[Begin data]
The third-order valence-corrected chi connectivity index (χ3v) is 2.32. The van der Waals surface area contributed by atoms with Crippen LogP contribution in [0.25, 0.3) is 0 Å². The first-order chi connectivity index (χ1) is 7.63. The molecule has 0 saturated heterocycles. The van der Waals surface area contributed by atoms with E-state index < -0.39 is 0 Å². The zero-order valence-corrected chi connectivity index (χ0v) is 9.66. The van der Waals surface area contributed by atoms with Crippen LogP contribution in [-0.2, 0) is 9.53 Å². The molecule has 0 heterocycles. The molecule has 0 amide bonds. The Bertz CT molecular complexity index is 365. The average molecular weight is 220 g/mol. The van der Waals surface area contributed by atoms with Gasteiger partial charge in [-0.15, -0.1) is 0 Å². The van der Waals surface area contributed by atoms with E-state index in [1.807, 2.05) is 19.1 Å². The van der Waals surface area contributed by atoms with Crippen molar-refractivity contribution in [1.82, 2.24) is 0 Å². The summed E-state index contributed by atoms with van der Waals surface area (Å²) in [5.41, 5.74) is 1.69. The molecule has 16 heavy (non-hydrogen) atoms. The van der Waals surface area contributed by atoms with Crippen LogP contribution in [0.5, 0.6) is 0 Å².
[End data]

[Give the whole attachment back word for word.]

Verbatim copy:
The third-order valence-corrected chi connectivity index (χ3v) is 2.32. The van der Waals surface area contributed by atoms with Crippen LogP contribution in [0.25, 0.3) is 0 Å². The first-order chi connectivity index (χ1) is 7.63. The molecule has 0 saturated heterocycles. The van der Waals surface area contributed by atoms with E-state index < -0.39 is 0 Å². The zero-order valence-corrected chi connectivity index (χ0v) is 9.66. The van der Waals surface area contributed by atoms with Crippen LogP contribution in [-0.2, 0) is 9.53 Å². The molecule has 0 heterocycles. The molecule has 0 amide bonds. The Bertz CT molecular complexity index is 365. The average molecular weight is 220 g/mol. The van der Waals surface area contributed by atoms with Gasteiger partial charge in [-0.15, -0.1) is 0 Å². The van der Waals surface area contributed by atoms with E-state index in [1.807, 2.05) is 19.1 Å². The van der Waals surface area contributed by atoms with Crippen molar-refractivity contribution in [1.82, 2.24) is 0 Å². The summed E-state index contributed by atoms with van der Waals surface area (Å²) in [5.41, 5.74) is 1.69. The molecule has 16 heavy (non-hydrogen) atoms. The van der Waals surface area contributed by atoms with Crippen LogP contribution in [0.5, 0.6) is 0 Å².